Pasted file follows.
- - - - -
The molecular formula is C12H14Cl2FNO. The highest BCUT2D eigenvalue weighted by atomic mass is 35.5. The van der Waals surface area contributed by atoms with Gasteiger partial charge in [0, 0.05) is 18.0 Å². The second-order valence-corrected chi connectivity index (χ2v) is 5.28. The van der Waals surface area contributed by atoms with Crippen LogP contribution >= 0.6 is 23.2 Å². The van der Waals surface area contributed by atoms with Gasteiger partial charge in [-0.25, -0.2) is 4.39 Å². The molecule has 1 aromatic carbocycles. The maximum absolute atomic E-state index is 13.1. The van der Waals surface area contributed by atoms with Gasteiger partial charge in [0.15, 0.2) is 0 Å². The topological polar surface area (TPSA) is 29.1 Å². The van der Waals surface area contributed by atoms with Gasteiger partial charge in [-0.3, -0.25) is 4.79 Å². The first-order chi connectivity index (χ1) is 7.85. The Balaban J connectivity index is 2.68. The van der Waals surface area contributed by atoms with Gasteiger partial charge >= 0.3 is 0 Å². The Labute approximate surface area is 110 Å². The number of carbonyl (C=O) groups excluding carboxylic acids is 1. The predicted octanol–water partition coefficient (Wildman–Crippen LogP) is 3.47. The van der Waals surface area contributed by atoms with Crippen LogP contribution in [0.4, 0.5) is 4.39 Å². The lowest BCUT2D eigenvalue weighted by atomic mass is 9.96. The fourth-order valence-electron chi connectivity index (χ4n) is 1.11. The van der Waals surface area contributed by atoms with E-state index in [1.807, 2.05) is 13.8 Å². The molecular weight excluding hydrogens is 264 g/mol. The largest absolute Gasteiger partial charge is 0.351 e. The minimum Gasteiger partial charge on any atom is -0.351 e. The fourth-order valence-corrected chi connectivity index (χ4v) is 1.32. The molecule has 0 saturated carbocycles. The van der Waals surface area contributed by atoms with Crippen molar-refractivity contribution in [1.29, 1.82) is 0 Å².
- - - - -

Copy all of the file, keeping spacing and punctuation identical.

The molecular formula is C12H14Cl2FNO. The highest BCUT2D eigenvalue weighted by atomic mass is 35.5. The van der Waals surface area contributed by atoms with Gasteiger partial charge in [0, 0.05) is 18.0 Å². The second-order valence-corrected chi connectivity index (χ2v) is 5.28. The van der Waals surface area contributed by atoms with Crippen LogP contribution >= 0.6 is 23.2 Å². The van der Waals surface area contributed by atoms with Gasteiger partial charge in [-0.25, -0.2) is 4.39 Å². The molecule has 1 aromatic carbocycles. The maximum absolute atomic E-state index is 13.1. The van der Waals surface area contributed by atoms with Gasteiger partial charge in [0.15, 0.2) is 0 Å². The topological polar surface area (TPSA) is 29.1 Å². The van der Waals surface area contributed by atoms with Gasteiger partial charge in [-0.3, -0.25) is 4.79 Å². The first-order chi connectivity index (χ1) is 7.85. The Balaban J connectivity index is 2.68. The van der Waals surface area contributed by atoms with Gasteiger partial charge >= 0.3 is 0 Å². The Labute approximate surface area is 110 Å². The number of carbonyl (C=O) groups excluding carboxylic acids is 1. The predicted octanol–water partition coefficient (Wildman–Crippen LogP) is 3.47. The van der Waals surface area contributed by atoms with Crippen LogP contribution in [0.4, 0.5) is 4.39 Å². The lowest BCUT2D eigenvalue weighted by atomic mass is 9.96. The fourth-order valence-electron chi connectivity index (χ4n) is 1.11. The van der Waals surface area contributed by atoms with E-state index in [1.807, 2.05) is 13.8 Å². The molecular weight excluding hydrogens is 264 g/mol. The largest absolute Gasteiger partial charge is 0.351 e. The minimum Gasteiger partial charge on any atom is -0.351 e. The fourth-order valence-corrected chi connectivity index (χ4v) is 1.32. The molecule has 0 saturated carbocycles. The van der Waals surface area contributed by atoms with Crippen molar-refractivity contribution in [1.29, 1.82) is 0 Å².